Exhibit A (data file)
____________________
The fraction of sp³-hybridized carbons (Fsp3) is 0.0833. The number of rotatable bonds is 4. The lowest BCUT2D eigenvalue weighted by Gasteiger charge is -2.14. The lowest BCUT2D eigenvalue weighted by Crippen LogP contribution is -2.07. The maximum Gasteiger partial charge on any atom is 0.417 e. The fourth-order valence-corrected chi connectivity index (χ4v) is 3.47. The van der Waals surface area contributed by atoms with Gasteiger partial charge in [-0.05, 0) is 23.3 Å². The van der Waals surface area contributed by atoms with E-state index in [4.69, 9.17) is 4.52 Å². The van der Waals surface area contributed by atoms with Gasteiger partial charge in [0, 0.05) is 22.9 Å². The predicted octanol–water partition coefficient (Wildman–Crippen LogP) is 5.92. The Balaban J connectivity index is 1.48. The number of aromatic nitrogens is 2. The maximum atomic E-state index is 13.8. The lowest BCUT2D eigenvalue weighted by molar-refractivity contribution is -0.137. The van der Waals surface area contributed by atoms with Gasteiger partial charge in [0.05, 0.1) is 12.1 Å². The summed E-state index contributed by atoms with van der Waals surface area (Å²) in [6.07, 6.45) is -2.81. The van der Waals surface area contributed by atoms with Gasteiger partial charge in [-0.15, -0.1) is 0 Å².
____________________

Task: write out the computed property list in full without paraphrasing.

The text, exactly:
The fraction of sp³-hybridized carbons (Fsp3) is 0.0833. The number of rotatable bonds is 4. The lowest BCUT2D eigenvalue weighted by Gasteiger charge is -2.14. The lowest BCUT2D eigenvalue weighted by Crippen LogP contribution is -2.07. The maximum Gasteiger partial charge on any atom is 0.417 e. The fourth-order valence-corrected chi connectivity index (χ4v) is 3.47. The van der Waals surface area contributed by atoms with Gasteiger partial charge in [-0.05, 0) is 23.3 Å². The van der Waals surface area contributed by atoms with E-state index in [4.69, 9.17) is 4.52 Å². The van der Waals surface area contributed by atoms with Gasteiger partial charge in [0, 0.05) is 22.9 Å². The predicted octanol–water partition coefficient (Wildman–Crippen LogP) is 5.92. The Balaban J connectivity index is 1.48. The number of aromatic nitrogens is 2. The maximum atomic E-state index is 13.8. The lowest BCUT2D eigenvalue weighted by molar-refractivity contribution is -0.137. The van der Waals surface area contributed by atoms with Gasteiger partial charge in [0.05, 0.1) is 12.1 Å². The summed E-state index contributed by atoms with van der Waals surface area (Å²) in [6.07, 6.45) is -2.81. The van der Waals surface area contributed by atoms with Gasteiger partial charge in [-0.15, -0.1) is 0 Å².